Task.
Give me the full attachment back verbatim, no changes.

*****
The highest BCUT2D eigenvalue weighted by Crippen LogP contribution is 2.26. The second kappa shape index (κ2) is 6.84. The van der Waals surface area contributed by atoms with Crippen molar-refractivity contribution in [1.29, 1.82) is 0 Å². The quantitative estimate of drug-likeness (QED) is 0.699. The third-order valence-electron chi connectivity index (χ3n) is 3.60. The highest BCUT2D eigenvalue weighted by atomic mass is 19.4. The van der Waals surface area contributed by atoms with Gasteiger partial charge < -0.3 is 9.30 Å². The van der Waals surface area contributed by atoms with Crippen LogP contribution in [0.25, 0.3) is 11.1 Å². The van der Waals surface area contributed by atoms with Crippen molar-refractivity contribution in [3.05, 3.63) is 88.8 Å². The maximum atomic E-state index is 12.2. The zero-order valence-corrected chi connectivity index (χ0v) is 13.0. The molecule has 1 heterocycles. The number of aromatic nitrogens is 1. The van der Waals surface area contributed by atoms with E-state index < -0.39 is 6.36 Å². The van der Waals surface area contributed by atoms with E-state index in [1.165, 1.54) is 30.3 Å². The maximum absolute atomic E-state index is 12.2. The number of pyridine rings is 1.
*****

The highest BCUT2D eigenvalue weighted by Crippen LogP contribution is 2.26. The second kappa shape index (κ2) is 6.84. The van der Waals surface area contributed by atoms with Crippen molar-refractivity contribution in [1.29, 1.82) is 0 Å². The quantitative estimate of drug-likeness (QED) is 0.699. The third-order valence-electron chi connectivity index (χ3n) is 3.60. The highest BCUT2D eigenvalue weighted by atomic mass is 19.4. The van der Waals surface area contributed by atoms with Gasteiger partial charge < -0.3 is 9.30 Å². The van der Waals surface area contributed by atoms with Crippen LogP contribution in [0.25, 0.3) is 11.1 Å². The van der Waals surface area contributed by atoms with Crippen molar-refractivity contribution in [3.05, 3.63) is 88.8 Å². The maximum atomic E-state index is 12.2. The zero-order valence-corrected chi connectivity index (χ0v) is 13.0. The molecule has 1 heterocycles. The number of aromatic nitrogens is 1. The van der Waals surface area contributed by atoms with E-state index < -0.39 is 6.36 Å². The van der Waals surface area contributed by atoms with E-state index in [1.165, 1.54) is 30.3 Å². The maximum absolute atomic E-state index is 12.2. The number of pyridine rings is 1.